Monday, July 11, 2022

Chemical Plant Explosion and Fire in East St Louis

News reports out (here, here, here, here, and here) describe an explosion and fire that happened last night at a chemical plant in East St. Louis, MO. The reports are all sketchy, a tank of some sort exploded in the facility and there was a fire as a result. Two people were injured, one in critical condition with ‘chemical burns’ to a large portion of his body. Both went to the hospital, so this is a CSB reportable (40 CFR 1604.3) incident, but that agency is unlikely to investigate. OSHA is on scene, of course. Lots of large fines for sins unrelated to the fire are to be expected.

None of the reporters were able to identify the chemical involved beyond the fact that it was water soluble (‘water solvent’ in one case). Two of the articles implied that once the fire department was made aware that it was water soluble, they were able to proceed with using the building sprinkler system. That system should have started automatically. I think the concern here was the problem of adding water to an oil or grease fire, the flammable liquid floats on top of the water and can spread the fire. That can be a legitimate concern, but flammable liquids dissolved in water in sufficient concentration can turn the water into a flammable liquid, spreading the fire as well; this is especially true of ethanol and methanol. In fact, I worked on a process once where we had to capture wash water from a product we made because at 4% solubility with an organic solvent, the saturated water had a flash point of about 100˚ F. It would not burn long (not enough fuel), but it would flash.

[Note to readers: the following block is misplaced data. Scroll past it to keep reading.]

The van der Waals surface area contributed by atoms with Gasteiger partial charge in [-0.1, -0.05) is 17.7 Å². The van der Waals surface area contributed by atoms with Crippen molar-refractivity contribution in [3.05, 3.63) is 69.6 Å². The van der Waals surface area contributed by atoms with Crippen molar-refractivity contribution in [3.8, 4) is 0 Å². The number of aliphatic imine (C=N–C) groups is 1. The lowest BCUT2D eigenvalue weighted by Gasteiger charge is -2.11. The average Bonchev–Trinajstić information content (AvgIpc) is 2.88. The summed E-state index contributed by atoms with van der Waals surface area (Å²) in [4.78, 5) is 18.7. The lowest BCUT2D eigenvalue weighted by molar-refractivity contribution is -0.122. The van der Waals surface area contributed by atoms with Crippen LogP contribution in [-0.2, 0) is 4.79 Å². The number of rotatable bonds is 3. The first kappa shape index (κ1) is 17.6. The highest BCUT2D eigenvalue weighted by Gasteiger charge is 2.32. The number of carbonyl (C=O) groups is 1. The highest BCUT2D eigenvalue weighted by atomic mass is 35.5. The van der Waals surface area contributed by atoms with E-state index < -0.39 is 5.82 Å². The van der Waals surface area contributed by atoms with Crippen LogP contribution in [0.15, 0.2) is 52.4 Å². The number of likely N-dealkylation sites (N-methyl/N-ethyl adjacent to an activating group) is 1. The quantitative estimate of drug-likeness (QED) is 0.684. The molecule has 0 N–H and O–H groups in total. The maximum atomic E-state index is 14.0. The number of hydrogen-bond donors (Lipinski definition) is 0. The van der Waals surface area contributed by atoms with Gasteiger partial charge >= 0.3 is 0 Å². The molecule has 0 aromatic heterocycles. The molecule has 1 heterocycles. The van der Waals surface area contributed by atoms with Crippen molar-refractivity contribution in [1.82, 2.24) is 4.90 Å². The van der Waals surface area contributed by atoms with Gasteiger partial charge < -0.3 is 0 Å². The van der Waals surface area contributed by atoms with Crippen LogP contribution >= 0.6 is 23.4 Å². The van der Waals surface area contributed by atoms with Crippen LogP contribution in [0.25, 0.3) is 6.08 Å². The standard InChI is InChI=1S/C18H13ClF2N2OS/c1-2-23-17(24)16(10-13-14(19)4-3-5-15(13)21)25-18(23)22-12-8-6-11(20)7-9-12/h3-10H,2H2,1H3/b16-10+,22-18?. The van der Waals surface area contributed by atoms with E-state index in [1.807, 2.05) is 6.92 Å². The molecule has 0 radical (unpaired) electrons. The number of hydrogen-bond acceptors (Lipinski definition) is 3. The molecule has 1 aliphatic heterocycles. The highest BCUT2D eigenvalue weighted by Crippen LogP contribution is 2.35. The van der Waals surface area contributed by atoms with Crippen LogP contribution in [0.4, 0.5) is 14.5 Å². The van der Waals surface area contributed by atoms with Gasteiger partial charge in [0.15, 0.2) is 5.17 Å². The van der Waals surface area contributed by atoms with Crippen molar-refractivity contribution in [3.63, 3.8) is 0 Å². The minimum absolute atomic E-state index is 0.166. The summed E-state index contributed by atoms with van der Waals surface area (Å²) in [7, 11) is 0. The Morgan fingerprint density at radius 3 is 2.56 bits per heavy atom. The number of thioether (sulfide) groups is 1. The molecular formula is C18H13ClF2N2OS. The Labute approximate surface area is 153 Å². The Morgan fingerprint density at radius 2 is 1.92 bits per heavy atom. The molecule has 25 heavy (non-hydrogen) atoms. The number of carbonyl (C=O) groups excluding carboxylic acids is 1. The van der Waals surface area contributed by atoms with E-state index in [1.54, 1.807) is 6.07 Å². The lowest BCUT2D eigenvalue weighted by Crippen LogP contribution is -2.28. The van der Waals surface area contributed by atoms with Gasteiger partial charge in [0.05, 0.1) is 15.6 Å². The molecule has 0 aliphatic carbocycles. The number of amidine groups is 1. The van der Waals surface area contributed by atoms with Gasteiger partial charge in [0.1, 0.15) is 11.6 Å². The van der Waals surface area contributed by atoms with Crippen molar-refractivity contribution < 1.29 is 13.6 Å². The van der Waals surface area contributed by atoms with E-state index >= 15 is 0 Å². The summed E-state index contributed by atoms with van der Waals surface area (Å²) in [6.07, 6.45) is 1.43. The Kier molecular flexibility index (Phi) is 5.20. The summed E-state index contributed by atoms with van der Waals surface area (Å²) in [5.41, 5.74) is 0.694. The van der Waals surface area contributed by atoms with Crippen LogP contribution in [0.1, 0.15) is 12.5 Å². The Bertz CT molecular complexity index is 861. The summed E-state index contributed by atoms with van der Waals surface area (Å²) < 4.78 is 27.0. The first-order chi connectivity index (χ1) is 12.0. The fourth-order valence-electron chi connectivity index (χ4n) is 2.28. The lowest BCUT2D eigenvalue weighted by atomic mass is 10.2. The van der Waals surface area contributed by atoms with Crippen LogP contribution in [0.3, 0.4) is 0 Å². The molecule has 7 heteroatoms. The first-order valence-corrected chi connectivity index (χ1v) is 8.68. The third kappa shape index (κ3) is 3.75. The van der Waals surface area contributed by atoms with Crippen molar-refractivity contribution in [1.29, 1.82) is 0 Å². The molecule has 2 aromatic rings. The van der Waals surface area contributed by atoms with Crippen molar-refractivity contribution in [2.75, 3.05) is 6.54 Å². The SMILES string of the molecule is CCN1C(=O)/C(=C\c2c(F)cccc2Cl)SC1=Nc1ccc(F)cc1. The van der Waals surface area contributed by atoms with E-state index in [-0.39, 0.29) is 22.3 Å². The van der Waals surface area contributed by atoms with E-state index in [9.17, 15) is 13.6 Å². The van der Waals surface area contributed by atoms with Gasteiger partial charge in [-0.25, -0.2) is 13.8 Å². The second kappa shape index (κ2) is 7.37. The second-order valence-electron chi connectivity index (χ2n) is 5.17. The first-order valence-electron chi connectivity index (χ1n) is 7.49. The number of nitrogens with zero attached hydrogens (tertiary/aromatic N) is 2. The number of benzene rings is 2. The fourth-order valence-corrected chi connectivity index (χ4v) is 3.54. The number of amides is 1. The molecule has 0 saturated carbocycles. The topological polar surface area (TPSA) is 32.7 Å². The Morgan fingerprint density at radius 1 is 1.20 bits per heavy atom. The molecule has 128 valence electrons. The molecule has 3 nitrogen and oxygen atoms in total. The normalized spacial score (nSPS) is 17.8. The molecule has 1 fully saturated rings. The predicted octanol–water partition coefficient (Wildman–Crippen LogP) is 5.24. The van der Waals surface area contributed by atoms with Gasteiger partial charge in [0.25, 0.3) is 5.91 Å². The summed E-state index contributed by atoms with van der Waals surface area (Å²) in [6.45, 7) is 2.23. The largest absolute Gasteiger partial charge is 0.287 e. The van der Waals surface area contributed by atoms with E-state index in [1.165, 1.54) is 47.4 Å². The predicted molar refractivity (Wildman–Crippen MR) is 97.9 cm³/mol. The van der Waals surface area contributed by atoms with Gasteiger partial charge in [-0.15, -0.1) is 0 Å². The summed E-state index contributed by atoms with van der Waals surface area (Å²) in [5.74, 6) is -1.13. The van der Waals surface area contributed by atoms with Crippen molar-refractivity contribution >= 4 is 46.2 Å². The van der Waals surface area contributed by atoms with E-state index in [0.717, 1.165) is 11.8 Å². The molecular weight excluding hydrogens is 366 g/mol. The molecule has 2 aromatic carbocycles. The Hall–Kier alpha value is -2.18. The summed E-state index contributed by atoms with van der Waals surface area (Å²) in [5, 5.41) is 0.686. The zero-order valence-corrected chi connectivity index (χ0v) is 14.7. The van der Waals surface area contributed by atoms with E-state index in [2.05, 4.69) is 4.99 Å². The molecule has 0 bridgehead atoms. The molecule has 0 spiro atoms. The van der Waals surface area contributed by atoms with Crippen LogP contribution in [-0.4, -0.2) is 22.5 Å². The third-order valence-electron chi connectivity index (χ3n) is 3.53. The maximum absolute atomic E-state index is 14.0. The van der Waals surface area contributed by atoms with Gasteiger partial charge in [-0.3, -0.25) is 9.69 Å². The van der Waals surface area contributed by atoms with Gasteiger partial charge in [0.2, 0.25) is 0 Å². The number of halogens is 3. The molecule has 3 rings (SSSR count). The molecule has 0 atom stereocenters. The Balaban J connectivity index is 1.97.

Looking at the damage to the building (good daylight picture here) this was not much of an explosion. This indicates that it was probably not a pressure-rated tank that exploded. A flashfire contained in the headspace of a non-pressure rated tank can produce a respectable bang and enough overpressure to blow out nearby windows. Too early to tell what caused the initial fire/explosion.

At least one article quotes a local fire department official as saying: “However, a lot of the fire we found was still up over the sprinklers and so the sprinklers couldn’t get to it.” Google satellite view® of the building show that it is membrane coated roof so there may be a wood roof under the membrane. Burning liquid could have been thrown up to the underside of the roof, that could have started it burning and many sprinkler systems do not adequately wet that surface.

No comments:

/* Use this with templates/template-twocol.html */